FBT and your Christmas party planning

End of year Christmas celebrations are a chance to get everyone together for some fun as well as thanking the team for a job well done. Business owners may have the option to unlock the bar fridge for employees, but should make sure they are not the ones stuck with the tax hangover.

As with any benefit that a business provides to staff that is outside the safe definition of “salary”, the question of whether it is a (taxable) fringe benefit or not will need to be addressed.

But it’s not like the taxman doesn’t know how to have fun — the Tax Office may be prudent, but there’s still some wriggle room in the tax rules to let your hair down. Christmas-time entertainment up to the value of $300 for each employee may be exempt from FBT. This may also be the case where an employee’s spouse attends.

The Tax Office states that there are no different FBT rules that apply to Christmas entertainment, and that these social functions come under the “minor benefits” umbrella. A minor benefit will be FBT-exempt where, broadly, the benefit is less than $300 and provided on an infrequent and irregular basis. And herein lies a possibly Santa-inspired tweak to how the rule is applied, as the minor benefits threshold applies to each benefit provided, not to a total value of “associated benefits”. So if, as a generous employer, you also give a gift to everyone, the party and the gift are considered separately for FBT purposes. If each is less than $300, they are both generally FBT free.

Note that there are different ways in which entertainment may be treated for FBT purposes, such as the “50/50 split method” or the “12 week register method”, and where these are adopted the treatment of Christmas party expenditure will be different to what is described above (consult with this office about the alternatives).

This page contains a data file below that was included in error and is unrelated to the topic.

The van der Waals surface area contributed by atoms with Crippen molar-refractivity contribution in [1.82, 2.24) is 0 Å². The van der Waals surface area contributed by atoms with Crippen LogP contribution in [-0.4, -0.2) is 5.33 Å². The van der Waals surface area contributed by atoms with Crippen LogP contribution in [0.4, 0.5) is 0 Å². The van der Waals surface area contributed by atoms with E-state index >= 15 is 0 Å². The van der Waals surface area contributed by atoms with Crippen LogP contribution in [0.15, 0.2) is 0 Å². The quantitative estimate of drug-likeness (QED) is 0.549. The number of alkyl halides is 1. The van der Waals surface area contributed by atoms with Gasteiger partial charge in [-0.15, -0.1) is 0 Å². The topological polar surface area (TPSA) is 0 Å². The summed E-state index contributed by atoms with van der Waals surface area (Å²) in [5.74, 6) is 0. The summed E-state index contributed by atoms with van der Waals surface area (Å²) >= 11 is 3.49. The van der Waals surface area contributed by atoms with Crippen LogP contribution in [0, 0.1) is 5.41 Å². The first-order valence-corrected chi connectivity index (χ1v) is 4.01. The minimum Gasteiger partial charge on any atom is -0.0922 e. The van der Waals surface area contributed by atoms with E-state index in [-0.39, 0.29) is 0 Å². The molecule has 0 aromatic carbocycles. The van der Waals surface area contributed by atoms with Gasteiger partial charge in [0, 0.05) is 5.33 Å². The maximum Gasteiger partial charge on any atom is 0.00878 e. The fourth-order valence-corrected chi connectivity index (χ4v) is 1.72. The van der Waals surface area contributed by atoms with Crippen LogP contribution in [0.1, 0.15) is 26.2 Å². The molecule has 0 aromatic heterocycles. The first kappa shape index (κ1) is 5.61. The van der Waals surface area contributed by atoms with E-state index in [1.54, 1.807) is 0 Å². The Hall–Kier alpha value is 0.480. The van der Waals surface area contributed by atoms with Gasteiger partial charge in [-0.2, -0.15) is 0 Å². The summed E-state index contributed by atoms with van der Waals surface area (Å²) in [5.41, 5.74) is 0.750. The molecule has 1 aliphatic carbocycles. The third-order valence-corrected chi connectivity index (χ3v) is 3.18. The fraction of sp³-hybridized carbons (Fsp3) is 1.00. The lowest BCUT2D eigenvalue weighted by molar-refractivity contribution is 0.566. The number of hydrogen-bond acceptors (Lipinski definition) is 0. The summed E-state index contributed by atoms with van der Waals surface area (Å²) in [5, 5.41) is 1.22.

Exemption negates deduction

But remember that if a benefit is exempt from FBT, you cannot claim it as an income tax deduction, nor can you claim any GST credits arising from these “supplies”.

The safest option FBT-wise would be to hold the Christmas party on the business premises on a working day, as providing the food and drinks will be FBT free, if it’s only employees who attend. If spouses or partners are invited (the law refers to them as “associates”) the cost will still be FBT free if less than $300 (if the minor benefit rule applies), and if bona fide clients attend there is no FBT in respect of them. If the party is held off-premises, at say a restaurant or pub, the $300 limit applies to both employees and associates, subject to the application of the 50/50 split or 12 week register methods referred to above.

Where do taxis stand?

For an employer thinking of paying for this travel option for staff, the important consideration in regard to this will be venue. If the taxi travel is from home to an entertainment venue (that is not the workplace) and home again, the Tax Office will include the cost of the ride as part of the entertainment and deem that it is to be included in the cost-per-head total (that is, it counts towards the $300 minor benefit limit).

But if the cab drives from home to a function held at the workplace, and/or from the workplace back to home after the festivities, the taxi fare is exempt from FBT.

Spreading the joy

Some canny business operators have taken the convivial, and tax effective, approach of holding more than one social event over the year. Rather than have just one large bash at Christmas, a business may decide to spread the entertainment budget out to, say, an end-of-financial-year function in winter.

Dividing the party purse into two events can reduce the value of the entertainment each employee enjoys below the minor benefits limit of $300, and keeps the FBT liability of an employer to a happy minimum. It should be remembered however that to be a minor benefit it is necessary that the particular benefit (or similar benefits) be provided irregularly and infrequently.